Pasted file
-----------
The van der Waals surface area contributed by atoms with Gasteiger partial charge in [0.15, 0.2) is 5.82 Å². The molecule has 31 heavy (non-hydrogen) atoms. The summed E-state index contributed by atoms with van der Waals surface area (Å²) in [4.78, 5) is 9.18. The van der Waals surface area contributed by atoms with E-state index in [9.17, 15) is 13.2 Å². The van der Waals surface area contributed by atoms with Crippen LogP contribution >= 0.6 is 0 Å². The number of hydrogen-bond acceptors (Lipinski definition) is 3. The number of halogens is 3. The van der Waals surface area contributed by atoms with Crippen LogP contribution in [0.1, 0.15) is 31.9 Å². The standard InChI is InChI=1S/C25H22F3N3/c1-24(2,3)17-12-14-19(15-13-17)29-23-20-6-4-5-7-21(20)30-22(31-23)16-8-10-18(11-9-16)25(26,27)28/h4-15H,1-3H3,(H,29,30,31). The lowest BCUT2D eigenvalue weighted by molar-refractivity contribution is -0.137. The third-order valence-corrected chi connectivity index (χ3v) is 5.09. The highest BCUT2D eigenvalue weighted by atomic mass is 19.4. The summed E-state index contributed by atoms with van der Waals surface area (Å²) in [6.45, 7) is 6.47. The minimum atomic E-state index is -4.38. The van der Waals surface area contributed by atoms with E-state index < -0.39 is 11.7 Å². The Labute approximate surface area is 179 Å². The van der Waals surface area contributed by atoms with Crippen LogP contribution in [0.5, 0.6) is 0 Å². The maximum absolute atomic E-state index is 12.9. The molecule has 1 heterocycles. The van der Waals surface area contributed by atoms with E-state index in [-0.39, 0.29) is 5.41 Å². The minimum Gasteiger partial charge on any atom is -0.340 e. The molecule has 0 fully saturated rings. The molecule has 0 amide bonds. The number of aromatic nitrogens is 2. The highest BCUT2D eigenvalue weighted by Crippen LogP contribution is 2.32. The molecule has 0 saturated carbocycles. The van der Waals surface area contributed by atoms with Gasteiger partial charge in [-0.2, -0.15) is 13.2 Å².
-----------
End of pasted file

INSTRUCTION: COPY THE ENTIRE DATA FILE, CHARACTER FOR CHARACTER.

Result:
The van der Waals surface area contributed by atoms with Gasteiger partial charge in [0.15, 0.2) is 5.82 Å². The molecule has 31 heavy (non-hydrogen) atoms. The summed E-state index contributed by atoms with van der Waals surface area (Å²) in [4.78, 5) is 9.18. The van der Waals surface area contributed by atoms with E-state index in [9.17, 15) is 13.2 Å². The van der Waals surface area contributed by atoms with Crippen LogP contribution >= 0.6 is 0 Å². The number of hydrogen-bond acceptors (Lipinski definition) is 3. The number of halogens is 3. The van der Waals surface area contributed by atoms with Crippen LogP contribution in [0.1, 0.15) is 31.9 Å². The standard InChI is InChI=1S/C25H22F3N3/c1-24(2,3)17-12-14-19(15-13-17)29-23-20-6-4-5-7-21(20)30-22(31-23)16-8-10-18(11-9-16)25(26,27)28/h4-15H,1-3H3,(H,29,30,31). The lowest BCUT2D eigenvalue weighted by molar-refractivity contribution is -0.137. The third-order valence-corrected chi connectivity index (χ3v) is 5.09. The highest BCUT2D eigenvalue weighted by atomic mass is 19.4. The summed E-state index contributed by atoms with van der Waals surface area (Å²) in [6.45, 7) is 6.47. The minimum atomic E-state index is -4.38. The van der Waals surface area contributed by atoms with E-state index < -0.39 is 11.7 Å². The Labute approximate surface area is 179 Å². The van der Waals surface area contributed by atoms with Crippen LogP contribution in [0.5, 0.6) is 0 Å². The maximum absolute atomic E-state index is 12.9. The molecule has 1 heterocycles. The van der Waals surface area contributed by atoms with E-state index in [-0.39, 0.29) is 5.41 Å². The minimum Gasteiger partial charge on any atom is -0.340 e. The molecule has 0 fully saturated rings. The molecule has 0 amide bonds. The number of aromatic nitrogens is 2. The highest BCUT2D eigenvalue weighted by Crippen LogP contribution is 2.32. The molecule has 0 saturated carbocycles. The van der Waals surface area contributed by atoms with Gasteiger partial charge in [-0.2, -0.15) is 13.2 Å².